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Re: ISDN connection

Well, Mitch did a darn good job of explaining all of this, but I'll still
throw in my two cents...

>Question 1.  Is the calculation: <number of possible users> = <permanent
>speed> div <users connection speed> correct ? (ie. 512K / 33.6K = 15.238...

Like Mitch said, this assumes that everyone's going to be downloading at the
same time. Since you say that you want to connect to "the WWW", I'm assuming
you're going to be doing lots of web browsing. Web browsing is a pretty
feast-and-famine kind of net usage, where you need a whole lot of bandwidth
for a few seconds, and then none (while you, the human, are actually
*reading* the web page).

Because of this, you can (and I have) run a couple of people through one
modem. USUALLY, neither person will notice anything at all, since their
network usage will be scattered enough such that it won't collide with the
other's. So, essentially, the only thing that's really happening is that
you're increasing the *utilization* of the line. Occasionally, however, when
you are trying to browse and your roommate is downloading something big,
you'll get a little frustrated.

So, suffice it to say that, as a general rule, two people sharing a 56K
connection will be much happier than two people each with their own 28K.
Provided your network usage doesn't collide too much, you'll both experience
increased network speed.

>- I imagined that a high speed connection such as 512K would support 1000
>users not just 15 !

It does.... for the very reason I mentioned above.

Another thing that you can probably benefit from if you have a lot of people
is caching. If you have a caching proxy server, you can avoid downloading
pages over and over again for each user. The nice thing about caches is that
they are more likely to contain the more popular web pages... which are the
ones you're more likely to want. So, that can help you further economize on
your bandwidth usage.

>Question 2.  If we do not intend to host our own web pages on our computer
>do we need to use a web server such as Apache ?  If not, what is the
>mechanism for accessing the web through a single computer ?

Well, if you use a Linux box, there are three ways. Mitch mentioned two of
1) A proxy server. Basically, everyone would configure their browser to
connect to the local linux box and ask for it to retrieve the file. Most
proxy servers also do caching. Look into "Squid", like Mitch said. I've used
it... it's great. The problem with just using Squid or something is that it
only lets you browse. Sending/retriving e-mail, reading newsgroups, running
ICQ, Yahoo chat, etc.. are all things that you'd need to solve
individually... usually by running the software for each on the linux box.
2) IP Masquerading. This lets all of your machines in your house connect to
any other machines on the net. Web, mail, newsgroups... they'll all work.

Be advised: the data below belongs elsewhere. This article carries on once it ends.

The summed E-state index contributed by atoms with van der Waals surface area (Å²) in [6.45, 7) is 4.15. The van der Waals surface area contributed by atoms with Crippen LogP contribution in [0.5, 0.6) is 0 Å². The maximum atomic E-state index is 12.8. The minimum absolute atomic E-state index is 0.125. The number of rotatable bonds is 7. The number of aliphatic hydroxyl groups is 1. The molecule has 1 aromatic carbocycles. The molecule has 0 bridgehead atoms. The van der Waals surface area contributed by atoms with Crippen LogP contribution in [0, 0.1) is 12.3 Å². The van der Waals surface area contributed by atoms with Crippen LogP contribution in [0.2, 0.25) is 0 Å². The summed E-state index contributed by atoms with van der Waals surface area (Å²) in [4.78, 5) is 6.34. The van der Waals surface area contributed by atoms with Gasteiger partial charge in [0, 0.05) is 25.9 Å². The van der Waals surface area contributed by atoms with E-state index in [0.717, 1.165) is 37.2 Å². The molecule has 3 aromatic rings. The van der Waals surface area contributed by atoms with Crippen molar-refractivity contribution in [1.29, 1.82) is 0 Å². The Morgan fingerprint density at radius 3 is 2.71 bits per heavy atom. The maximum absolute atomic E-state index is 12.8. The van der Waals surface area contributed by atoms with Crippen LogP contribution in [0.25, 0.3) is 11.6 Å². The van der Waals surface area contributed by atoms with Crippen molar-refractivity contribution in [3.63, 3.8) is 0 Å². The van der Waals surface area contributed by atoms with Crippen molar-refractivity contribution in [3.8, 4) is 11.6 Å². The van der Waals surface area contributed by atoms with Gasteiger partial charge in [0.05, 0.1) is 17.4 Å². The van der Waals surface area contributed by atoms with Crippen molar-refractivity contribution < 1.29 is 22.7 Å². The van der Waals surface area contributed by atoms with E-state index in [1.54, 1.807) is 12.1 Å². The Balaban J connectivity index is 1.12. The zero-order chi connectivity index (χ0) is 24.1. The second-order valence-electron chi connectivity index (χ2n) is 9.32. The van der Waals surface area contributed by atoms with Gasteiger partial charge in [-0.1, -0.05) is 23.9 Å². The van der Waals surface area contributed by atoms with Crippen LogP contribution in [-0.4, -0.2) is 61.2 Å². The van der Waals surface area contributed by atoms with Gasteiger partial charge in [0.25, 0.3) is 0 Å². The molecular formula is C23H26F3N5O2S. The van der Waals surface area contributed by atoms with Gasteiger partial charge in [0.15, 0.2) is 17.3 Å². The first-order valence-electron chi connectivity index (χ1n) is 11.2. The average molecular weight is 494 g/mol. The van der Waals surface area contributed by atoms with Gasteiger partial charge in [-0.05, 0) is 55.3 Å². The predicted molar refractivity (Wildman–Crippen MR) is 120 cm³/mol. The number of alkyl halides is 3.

However, IP masquerading doesn't really handle UDP packets, so you still
can't use ICQ without setting up something like a socks5 proxy or
something... and you can pretty much forget about running networked games
like zone.com's Tanarus, Fighter Ace, etc... and things like Diablo... and
probably the Quake series, too. Also note that masquerading is a fairly
secure way of putting all of your machines on the net, since all of your
machines can establish connections to machines in the outside world, but
those outside machines can't establish a connection to yours (so you can't
run web servers or FTP servers on the machines that aren't the dial-up
3) IP Tunnelling. This is serious voodoo. I'm currently trying to implement
this at my house. For IP tunneling, you need to find an ISP (not necessarily
the one you use to connect to the net through) or any other net-connected
entity with it's own set of IP addresses to allocate a set of IP addresses
to you. Then, they set up some routing so that, when packets come into their
facility addressed to one of the IP's they gave you, they forward the
packets to your Linux box, which then delivers the packets to the
appropriate machine in your house. The cool thing is that it works for TCP
and UDP so you'll be able to run all of those cool multi-player
deathmatch-type games through battle.net and zone.com or whatever. Be
warned, though. People will be able to connect to your machines. Make sure
that your machines are suitably guarded against intrusion.

Also, with the Linux box, you can set up a dial-on-demand system, that will
hang up the line when nobody's using it. The cool thing is that you can set
different timeouts for different protocols. For example, you can have it
stay on for 10 minutes after the most recent http request, 4 minutes after
the last mail transfer, 2 minutes after the last domain-name lookup, etc.

If you don't want to use a Linux box, you can use a program called WinGate
that does a lot of caching-proxy stuff... it's a lot easier to configure,
but doesn't have as many tricks up its sleeve. But, if all you want to do is
surf the web, it might be just what you want.

>Question 3.  If we use Apache (or other server software), how does it work

If the document wasn't already cached, Apache or Squid would download the
document (oh behalf of one of the other machines) at the maximum speed of
the dial-up link... say, 128K for an ISDN connection. Then, it gets
transferred to the requesting machine at (what I'm assuming to be) ethernet
speeds, or 10Mbps... virtually instantaneously. So, for the end user, it
looks like a 128K connection. However, if the document *is* already cached,
then the proxy can just serve it up without having to download it over the
ISDN link again... so, retriving a cached document would seem *much* faster
than 128K.

- Joe

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